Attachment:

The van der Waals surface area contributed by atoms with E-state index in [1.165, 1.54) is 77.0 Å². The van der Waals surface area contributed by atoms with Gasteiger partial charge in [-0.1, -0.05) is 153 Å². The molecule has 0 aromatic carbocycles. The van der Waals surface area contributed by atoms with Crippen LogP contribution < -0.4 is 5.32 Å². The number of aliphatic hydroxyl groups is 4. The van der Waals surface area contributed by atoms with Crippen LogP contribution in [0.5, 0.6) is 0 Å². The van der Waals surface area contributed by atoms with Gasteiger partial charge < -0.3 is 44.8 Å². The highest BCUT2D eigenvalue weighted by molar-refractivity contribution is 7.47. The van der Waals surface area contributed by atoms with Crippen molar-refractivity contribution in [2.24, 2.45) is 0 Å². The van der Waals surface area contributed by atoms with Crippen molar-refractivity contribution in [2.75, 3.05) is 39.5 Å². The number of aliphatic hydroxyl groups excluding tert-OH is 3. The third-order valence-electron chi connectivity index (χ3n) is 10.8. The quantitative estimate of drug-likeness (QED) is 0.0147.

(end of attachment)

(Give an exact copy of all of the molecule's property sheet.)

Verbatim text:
The van der Waals surface area contributed by atoms with E-state index in [1.165, 1.54) is 77.0 Å². The van der Waals surface area contributed by atoms with Gasteiger partial charge in [-0.1, -0.05) is 153 Å². The molecule has 0 aromatic carbocycles. The van der Waals surface area contributed by atoms with Crippen LogP contribution < -0.4 is 5.32 Å². The number of aliphatic hydroxyl groups is 4. The van der Waals surface area contributed by atoms with Crippen LogP contribution in [0.5, 0.6) is 0 Å². The van der Waals surface area contributed by atoms with Gasteiger partial charge < -0.3 is 44.8 Å². The highest BCUT2D eigenvalue weighted by molar-refractivity contribution is 7.47. The van der Waals surface area contributed by atoms with Crippen molar-refractivity contribution in [2.24, 2.45) is 0 Å². The van der Waals surface area contributed by atoms with Crippen molar-refractivity contribution in [2.75, 3.05) is 39.5 Å². The number of aliphatic hydroxyl groups excluding tert-OH is 3. The third-order valence-electron chi connectivity index (χ3n) is 10.8. The quantitative estimate of drug-likeness (QED) is 0.0147.